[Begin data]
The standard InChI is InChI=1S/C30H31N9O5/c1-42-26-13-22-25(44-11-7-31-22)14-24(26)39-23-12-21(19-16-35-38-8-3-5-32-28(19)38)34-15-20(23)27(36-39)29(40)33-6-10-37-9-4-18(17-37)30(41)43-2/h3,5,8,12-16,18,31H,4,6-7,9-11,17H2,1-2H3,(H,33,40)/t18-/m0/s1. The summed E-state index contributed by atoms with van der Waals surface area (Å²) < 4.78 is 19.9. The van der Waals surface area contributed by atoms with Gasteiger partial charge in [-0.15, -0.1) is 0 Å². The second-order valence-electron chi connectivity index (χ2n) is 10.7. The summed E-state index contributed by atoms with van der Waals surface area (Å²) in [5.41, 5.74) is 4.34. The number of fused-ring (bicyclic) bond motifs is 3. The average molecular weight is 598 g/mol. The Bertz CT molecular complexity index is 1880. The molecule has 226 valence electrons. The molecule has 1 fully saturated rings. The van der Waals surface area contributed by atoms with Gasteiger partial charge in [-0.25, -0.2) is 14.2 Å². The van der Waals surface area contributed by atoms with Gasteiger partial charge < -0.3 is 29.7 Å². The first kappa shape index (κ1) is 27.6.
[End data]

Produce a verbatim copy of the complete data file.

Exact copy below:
The standard InChI is InChI=1S/C30H31N9O5/c1-42-26-13-22-25(44-11-7-31-22)14-24(26)39-23-12-21(19-16-35-38-8-3-5-32-28(19)38)34-15-20(23)27(36-39)29(40)33-6-10-37-9-4-18(17-37)30(41)43-2/h3,5,8,12-16,18,31H,4,6-7,9-11,17H2,1-2H3,(H,33,40)/t18-/m0/s1. The summed E-state index contributed by atoms with van der Waals surface area (Å²) < 4.78 is 19.9. The van der Waals surface area contributed by atoms with Gasteiger partial charge in [-0.15, -0.1) is 0 Å². The second-order valence-electron chi connectivity index (χ2n) is 10.7. The summed E-state index contributed by atoms with van der Waals surface area (Å²) in [5.41, 5.74) is 4.34. The number of fused-ring (bicyclic) bond motifs is 3. The average molecular weight is 598 g/mol. The Bertz CT molecular complexity index is 1880. The molecule has 226 valence electrons. The molecule has 1 fully saturated rings. The van der Waals surface area contributed by atoms with Gasteiger partial charge in [-0.25, -0.2) is 14.2 Å². The van der Waals surface area contributed by atoms with Gasteiger partial charge < -0.3 is 29.7 Å². The first kappa shape index (κ1) is 27.6.